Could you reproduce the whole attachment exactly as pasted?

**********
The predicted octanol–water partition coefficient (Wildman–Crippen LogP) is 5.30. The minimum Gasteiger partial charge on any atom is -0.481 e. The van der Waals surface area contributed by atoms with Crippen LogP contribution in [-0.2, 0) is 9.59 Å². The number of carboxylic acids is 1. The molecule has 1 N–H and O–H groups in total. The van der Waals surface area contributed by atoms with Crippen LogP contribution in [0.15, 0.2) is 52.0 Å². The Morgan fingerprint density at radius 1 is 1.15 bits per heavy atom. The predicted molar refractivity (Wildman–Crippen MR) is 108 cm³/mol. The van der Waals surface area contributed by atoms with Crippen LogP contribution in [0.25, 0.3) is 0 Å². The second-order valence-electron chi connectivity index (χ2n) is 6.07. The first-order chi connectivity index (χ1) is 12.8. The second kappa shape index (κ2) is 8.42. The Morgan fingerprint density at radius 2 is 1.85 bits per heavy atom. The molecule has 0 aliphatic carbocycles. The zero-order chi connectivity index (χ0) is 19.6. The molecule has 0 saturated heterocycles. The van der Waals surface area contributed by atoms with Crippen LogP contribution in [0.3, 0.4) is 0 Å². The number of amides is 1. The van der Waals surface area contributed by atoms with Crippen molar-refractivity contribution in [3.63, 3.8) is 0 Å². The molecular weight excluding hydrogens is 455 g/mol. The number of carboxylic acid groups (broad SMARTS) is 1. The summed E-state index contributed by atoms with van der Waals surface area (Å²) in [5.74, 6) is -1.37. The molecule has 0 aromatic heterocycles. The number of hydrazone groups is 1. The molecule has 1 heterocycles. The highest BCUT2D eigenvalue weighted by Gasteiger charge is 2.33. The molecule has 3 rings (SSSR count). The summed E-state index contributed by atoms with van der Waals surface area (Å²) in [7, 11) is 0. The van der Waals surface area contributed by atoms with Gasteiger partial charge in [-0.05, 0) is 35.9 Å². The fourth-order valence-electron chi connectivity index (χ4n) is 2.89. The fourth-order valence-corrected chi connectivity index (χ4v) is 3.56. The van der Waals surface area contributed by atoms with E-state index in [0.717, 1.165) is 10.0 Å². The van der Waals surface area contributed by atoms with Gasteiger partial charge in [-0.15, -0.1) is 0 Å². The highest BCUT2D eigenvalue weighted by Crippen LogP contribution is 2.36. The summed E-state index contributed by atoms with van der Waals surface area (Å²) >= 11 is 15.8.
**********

The predicted octanol–water partition coefficient (Wildman–Crippen LogP) is 5.30. The minimum Gasteiger partial charge on any atom is -0.481 e. The van der Waals surface area contributed by atoms with Crippen LogP contribution in [-0.2, 0) is 9.59 Å². The number of carboxylic acids is 1. The molecule has 1 N–H and O–H groups in total. The van der Waals surface area contributed by atoms with Crippen LogP contribution in [0.15, 0.2) is 52.0 Å². The Morgan fingerprint density at radius 1 is 1.15 bits per heavy atom. The predicted molar refractivity (Wildman–Crippen MR) is 108 cm³/mol. The van der Waals surface area contributed by atoms with Crippen LogP contribution in [0.25, 0.3) is 0 Å². The second-order valence-electron chi connectivity index (χ2n) is 6.07. The first-order chi connectivity index (χ1) is 12.8. The second kappa shape index (κ2) is 8.42. The Morgan fingerprint density at radius 2 is 1.85 bits per heavy atom. The molecule has 0 aliphatic carbocycles. The zero-order chi connectivity index (χ0) is 19.6. The molecule has 0 saturated heterocycles. The van der Waals surface area contributed by atoms with Crippen LogP contribution in [0.3, 0.4) is 0 Å². The number of amides is 1. The van der Waals surface area contributed by atoms with Crippen molar-refractivity contribution in [3.63, 3.8) is 0 Å². The molecular weight excluding hydrogens is 455 g/mol. The number of carboxylic acid groups (broad SMARTS) is 1. The summed E-state index contributed by atoms with van der Waals surface area (Å²) in [5.74, 6) is -1.37. The molecule has 0 aromatic heterocycles. The number of hydrazone groups is 1. The molecule has 1 heterocycles. The highest BCUT2D eigenvalue weighted by Gasteiger charge is 2.33. The molecule has 3 rings (SSSR count). The summed E-state index contributed by atoms with van der Waals surface area (Å²) in [7, 11) is 0. The van der Waals surface area contributed by atoms with Gasteiger partial charge in [-0.05, 0) is 35.9 Å². The fourth-order valence-electron chi connectivity index (χ4n) is 2.89. The fourth-order valence-corrected chi connectivity index (χ4v) is 3.56. The van der Waals surface area contributed by atoms with E-state index in [0.717, 1.165) is 10.0 Å². The van der Waals surface area contributed by atoms with Gasteiger partial charge in [-0.15, -0.1) is 0 Å². The highest BCUT2D eigenvalue weighted by Crippen LogP contribution is 2.36. The summed E-state index contributed by atoms with van der Waals surface area (Å²) >= 11 is 15.8.